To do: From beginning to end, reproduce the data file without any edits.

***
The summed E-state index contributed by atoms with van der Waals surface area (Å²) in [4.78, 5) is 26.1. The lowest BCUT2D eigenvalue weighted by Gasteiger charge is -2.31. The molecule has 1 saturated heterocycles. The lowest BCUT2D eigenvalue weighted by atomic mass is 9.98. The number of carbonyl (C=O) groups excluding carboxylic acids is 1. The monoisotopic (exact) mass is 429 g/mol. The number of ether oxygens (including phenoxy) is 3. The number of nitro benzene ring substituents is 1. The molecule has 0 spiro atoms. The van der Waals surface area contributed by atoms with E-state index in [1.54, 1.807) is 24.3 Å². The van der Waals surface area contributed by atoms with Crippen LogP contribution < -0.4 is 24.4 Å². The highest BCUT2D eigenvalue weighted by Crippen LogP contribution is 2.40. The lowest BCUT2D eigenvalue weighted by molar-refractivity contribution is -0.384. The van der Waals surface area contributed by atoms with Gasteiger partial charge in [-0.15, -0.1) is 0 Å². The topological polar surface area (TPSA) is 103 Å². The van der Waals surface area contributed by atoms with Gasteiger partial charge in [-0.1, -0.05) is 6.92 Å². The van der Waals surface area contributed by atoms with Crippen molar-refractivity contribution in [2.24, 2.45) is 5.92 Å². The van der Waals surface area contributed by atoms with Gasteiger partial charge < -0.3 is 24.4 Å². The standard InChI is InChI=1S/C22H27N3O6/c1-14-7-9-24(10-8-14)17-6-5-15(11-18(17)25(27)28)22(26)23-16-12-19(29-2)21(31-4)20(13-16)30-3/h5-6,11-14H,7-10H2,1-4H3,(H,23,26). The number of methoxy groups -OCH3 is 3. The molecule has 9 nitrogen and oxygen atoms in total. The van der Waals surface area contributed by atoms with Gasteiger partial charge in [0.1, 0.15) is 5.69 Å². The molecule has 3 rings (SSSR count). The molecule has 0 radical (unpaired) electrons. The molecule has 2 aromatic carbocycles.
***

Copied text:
The summed E-state index contributed by atoms with van der Waals surface area (Å²) in [4.78, 5) is 26.1. The lowest BCUT2D eigenvalue weighted by Gasteiger charge is -2.31. The molecule has 1 saturated heterocycles. The lowest BCUT2D eigenvalue weighted by atomic mass is 9.98. The number of carbonyl (C=O) groups excluding carboxylic acids is 1. The monoisotopic (exact) mass is 429 g/mol. The number of ether oxygens (including phenoxy) is 3. The number of nitro benzene ring substituents is 1. The molecule has 0 spiro atoms. The van der Waals surface area contributed by atoms with E-state index in [1.54, 1.807) is 24.3 Å². The van der Waals surface area contributed by atoms with Crippen LogP contribution < -0.4 is 24.4 Å². The highest BCUT2D eigenvalue weighted by Crippen LogP contribution is 2.40. The lowest BCUT2D eigenvalue weighted by molar-refractivity contribution is -0.384. The van der Waals surface area contributed by atoms with Gasteiger partial charge in [-0.15, -0.1) is 0 Å². The topological polar surface area (TPSA) is 103 Å². The van der Waals surface area contributed by atoms with Gasteiger partial charge in [-0.1, -0.05) is 6.92 Å². The van der Waals surface area contributed by atoms with Crippen molar-refractivity contribution in [2.24, 2.45) is 5.92 Å². The van der Waals surface area contributed by atoms with Gasteiger partial charge < -0.3 is 24.4 Å². The standard InChI is InChI=1S/C22H27N3O6/c1-14-7-9-24(10-8-14)17-6-5-15(11-18(17)25(27)28)22(26)23-16-12-19(29-2)21(31-4)20(13-16)30-3/h5-6,11-14H,7-10H2,1-4H3,(H,23,26). The number of methoxy groups -OCH3 is 3. The molecule has 9 nitrogen and oxygen atoms in total. The van der Waals surface area contributed by atoms with Gasteiger partial charge in [0.1, 0.15) is 5.69 Å². The molecule has 3 rings (SSSR count). The molecule has 0 radical (unpaired) electrons. The molecule has 2 aromatic carbocycles.